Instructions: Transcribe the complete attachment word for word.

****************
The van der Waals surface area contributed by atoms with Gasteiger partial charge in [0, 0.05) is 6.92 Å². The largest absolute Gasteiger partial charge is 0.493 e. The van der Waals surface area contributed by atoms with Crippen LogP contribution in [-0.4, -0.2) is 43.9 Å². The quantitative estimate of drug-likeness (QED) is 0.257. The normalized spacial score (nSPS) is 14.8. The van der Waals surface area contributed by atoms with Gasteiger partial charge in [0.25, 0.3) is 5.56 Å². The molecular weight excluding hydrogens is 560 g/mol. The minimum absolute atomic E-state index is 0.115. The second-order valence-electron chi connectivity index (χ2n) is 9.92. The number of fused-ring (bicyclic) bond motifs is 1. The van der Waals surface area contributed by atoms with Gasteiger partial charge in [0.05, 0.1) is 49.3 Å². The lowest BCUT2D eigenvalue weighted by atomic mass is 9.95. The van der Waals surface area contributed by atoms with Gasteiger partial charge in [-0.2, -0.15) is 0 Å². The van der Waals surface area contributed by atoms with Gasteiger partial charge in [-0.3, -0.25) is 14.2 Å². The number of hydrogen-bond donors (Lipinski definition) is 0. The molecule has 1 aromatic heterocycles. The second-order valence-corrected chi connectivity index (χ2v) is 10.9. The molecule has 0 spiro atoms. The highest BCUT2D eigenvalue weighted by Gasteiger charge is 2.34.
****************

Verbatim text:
The van der Waals surface area contributed by atoms with Gasteiger partial charge in [0, 0.05) is 6.92 Å². The largest absolute Gasteiger partial charge is 0.493 e. The van der Waals surface area contributed by atoms with Crippen LogP contribution in [-0.4, -0.2) is 43.9 Å². The quantitative estimate of drug-likeness (QED) is 0.257. The normalized spacial score (nSPS) is 14.8. The van der Waals surface area contributed by atoms with Gasteiger partial charge in [0.25, 0.3) is 5.56 Å². The molecular weight excluding hydrogens is 560 g/mol. The minimum absolute atomic E-state index is 0.115. The second-order valence-electron chi connectivity index (χ2n) is 9.92. The number of fused-ring (bicyclic) bond motifs is 1. The van der Waals surface area contributed by atoms with Gasteiger partial charge in [0.05, 0.1) is 49.3 Å². The lowest BCUT2D eigenvalue weighted by atomic mass is 9.95. The van der Waals surface area contributed by atoms with Gasteiger partial charge in [-0.2, -0.15) is 0 Å². The van der Waals surface area contributed by atoms with Gasteiger partial charge in [-0.3, -0.25) is 14.2 Å². The number of hydrogen-bond donors (Lipinski definition) is 0. The molecule has 1 aromatic heterocycles. The second-order valence-corrected chi connectivity index (χ2v) is 10.9. The molecule has 0 spiro atoms. The highest BCUT2D eigenvalue weighted by Gasteiger charge is 2.34.